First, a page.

. "Biomedical Applicaions of Marine Natural Products: Overview of the 2001 Workshop." Marine Biotechnology in the Twenty-First Century: Problems, Promise, and Products. Washington, DC: The National Academies Press, 2002.
The following HTML text is provided to enhance online
readability. Many aspects of typography translate only awkwardly to HTML.
Please use the page image
as the authoritative form to ensure accuracy.
Marine Biotechnology in the Twenty-First Century: Problems, Promise, and Products
TABLE 3 Marine-Derived Antitumor Compounds Licensed for Development
To enter Phase I trials in 2002; licensed to Novartis
Licensed to PharmaMar S.A.; in advanced preclinical trials
Synthetic derivative licensed to Novartis; in clinical trials
Hemiasterlins A & B
Derivatives to enter clinical trials in 2002; licensed to Wyeth-Ayerst
Licensed to Rhone Poulenc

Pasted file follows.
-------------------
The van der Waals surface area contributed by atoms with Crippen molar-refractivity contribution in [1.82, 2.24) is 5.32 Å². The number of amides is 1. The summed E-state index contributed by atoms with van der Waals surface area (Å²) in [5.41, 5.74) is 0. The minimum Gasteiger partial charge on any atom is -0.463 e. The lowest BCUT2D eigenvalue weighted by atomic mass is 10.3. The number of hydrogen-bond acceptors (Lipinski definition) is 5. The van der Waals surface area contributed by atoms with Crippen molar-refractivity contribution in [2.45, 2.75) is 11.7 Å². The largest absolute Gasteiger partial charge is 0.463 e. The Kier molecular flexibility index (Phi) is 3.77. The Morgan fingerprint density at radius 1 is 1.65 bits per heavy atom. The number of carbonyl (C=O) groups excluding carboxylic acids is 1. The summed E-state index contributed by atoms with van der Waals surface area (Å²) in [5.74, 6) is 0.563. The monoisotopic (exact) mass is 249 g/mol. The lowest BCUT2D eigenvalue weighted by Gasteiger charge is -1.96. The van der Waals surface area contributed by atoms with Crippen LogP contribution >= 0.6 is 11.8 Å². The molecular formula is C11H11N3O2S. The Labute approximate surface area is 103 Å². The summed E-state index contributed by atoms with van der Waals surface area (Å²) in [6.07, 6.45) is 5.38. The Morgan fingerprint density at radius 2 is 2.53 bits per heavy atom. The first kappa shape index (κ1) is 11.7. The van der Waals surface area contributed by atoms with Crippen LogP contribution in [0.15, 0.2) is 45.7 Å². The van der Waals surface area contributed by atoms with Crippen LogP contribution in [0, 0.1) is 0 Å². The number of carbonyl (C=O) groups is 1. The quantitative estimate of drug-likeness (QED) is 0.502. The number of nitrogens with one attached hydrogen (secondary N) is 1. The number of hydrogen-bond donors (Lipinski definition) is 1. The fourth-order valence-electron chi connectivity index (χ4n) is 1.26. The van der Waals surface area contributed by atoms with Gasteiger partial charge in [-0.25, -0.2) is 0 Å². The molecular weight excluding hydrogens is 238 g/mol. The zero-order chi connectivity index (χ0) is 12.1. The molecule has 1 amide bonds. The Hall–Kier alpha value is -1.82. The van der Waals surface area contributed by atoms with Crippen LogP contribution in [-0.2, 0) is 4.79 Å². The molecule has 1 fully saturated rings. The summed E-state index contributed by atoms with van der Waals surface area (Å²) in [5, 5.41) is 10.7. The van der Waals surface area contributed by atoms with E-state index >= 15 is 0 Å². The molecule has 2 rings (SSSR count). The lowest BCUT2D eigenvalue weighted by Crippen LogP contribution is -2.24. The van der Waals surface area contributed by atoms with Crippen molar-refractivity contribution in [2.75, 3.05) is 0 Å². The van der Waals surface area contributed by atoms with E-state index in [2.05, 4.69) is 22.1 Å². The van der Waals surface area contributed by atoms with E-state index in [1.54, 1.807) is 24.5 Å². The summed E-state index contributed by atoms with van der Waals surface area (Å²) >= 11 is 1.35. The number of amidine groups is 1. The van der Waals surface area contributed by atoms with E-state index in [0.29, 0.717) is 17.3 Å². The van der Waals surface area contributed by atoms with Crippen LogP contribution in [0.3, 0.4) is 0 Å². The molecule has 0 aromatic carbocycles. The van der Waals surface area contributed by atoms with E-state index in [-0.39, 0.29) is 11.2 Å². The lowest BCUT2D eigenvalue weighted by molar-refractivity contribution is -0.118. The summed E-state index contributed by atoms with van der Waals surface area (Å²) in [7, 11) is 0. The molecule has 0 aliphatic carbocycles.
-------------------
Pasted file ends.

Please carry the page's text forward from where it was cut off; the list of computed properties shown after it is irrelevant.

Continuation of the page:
In Phase I/II clinical trials in U.S./Europe; U.S. National Cancer Institute (NCI) sponsored trials
tion of the resource (see Rosenthal, p. 91 in this report). In all cases, commercial development from natural populations of marine organisms must be sustainable if it is to make economic sense. Sustainability is one of the central challenges in further development of marine biotechnology, and it must be addressed before large-scale marine harvests can begin. Innovative approaches to partnerships between stakeholders can help to support access to marine resources and to ensure their development as sustainable assets. Agreements that include training and education of local populations can be particularly valuable for long-term resource sustainability.